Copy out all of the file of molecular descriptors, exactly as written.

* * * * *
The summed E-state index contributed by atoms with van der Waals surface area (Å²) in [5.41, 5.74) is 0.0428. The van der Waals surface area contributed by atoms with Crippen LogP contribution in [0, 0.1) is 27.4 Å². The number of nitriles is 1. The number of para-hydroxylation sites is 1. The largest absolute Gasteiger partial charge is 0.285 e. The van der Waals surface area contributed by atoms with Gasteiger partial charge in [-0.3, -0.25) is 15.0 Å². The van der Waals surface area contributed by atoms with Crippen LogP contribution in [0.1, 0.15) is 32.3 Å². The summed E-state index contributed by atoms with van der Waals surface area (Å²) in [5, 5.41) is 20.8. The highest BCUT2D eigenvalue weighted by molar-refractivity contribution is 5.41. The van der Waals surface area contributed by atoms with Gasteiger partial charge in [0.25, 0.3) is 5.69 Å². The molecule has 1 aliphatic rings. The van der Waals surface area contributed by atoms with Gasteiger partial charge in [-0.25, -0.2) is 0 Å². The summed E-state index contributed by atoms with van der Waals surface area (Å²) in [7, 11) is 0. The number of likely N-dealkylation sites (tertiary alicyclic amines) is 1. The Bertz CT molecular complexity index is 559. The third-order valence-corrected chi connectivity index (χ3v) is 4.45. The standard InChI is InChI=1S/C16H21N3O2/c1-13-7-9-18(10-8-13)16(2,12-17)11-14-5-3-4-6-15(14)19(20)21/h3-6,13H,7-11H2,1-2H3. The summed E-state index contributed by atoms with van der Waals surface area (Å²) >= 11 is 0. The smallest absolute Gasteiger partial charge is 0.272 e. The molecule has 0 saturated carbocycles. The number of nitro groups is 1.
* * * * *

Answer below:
The summed E-state index contributed by atoms with van der Waals surface area (Å²) in [5.41, 5.74) is 0.0428. The van der Waals surface area contributed by atoms with Crippen LogP contribution in [0, 0.1) is 27.4 Å². The number of nitriles is 1. The number of para-hydroxylation sites is 1. The largest absolute Gasteiger partial charge is 0.285 e. The van der Waals surface area contributed by atoms with Gasteiger partial charge in [-0.3, -0.25) is 15.0 Å². The van der Waals surface area contributed by atoms with Crippen LogP contribution in [0.1, 0.15) is 32.3 Å². The summed E-state index contributed by atoms with van der Waals surface area (Å²) in [5, 5.41) is 20.8. The highest BCUT2D eigenvalue weighted by molar-refractivity contribution is 5.41. The van der Waals surface area contributed by atoms with Gasteiger partial charge in [0.25, 0.3) is 5.69 Å². The molecule has 1 aliphatic rings. The van der Waals surface area contributed by atoms with Gasteiger partial charge in [-0.25, -0.2) is 0 Å². The summed E-state index contributed by atoms with van der Waals surface area (Å²) in [7, 11) is 0. The number of likely N-dealkylation sites (tertiary alicyclic amines) is 1. The Bertz CT molecular complexity index is 559. The third-order valence-corrected chi connectivity index (χ3v) is 4.45. The standard InChI is InChI=1S/C16H21N3O2/c1-13-7-9-18(10-8-13)16(2,12-17)11-14-5-3-4-6-15(14)19(20)21/h3-6,13H,7-11H2,1-2H3. The summed E-state index contributed by atoms with van der Waals surface area (Å²) >= 11 is 0. The smallest absolute Gasteiger partial charge is 0.272 e. The molecule has 0 saturated carbocycles. The number of nitro groups is 1.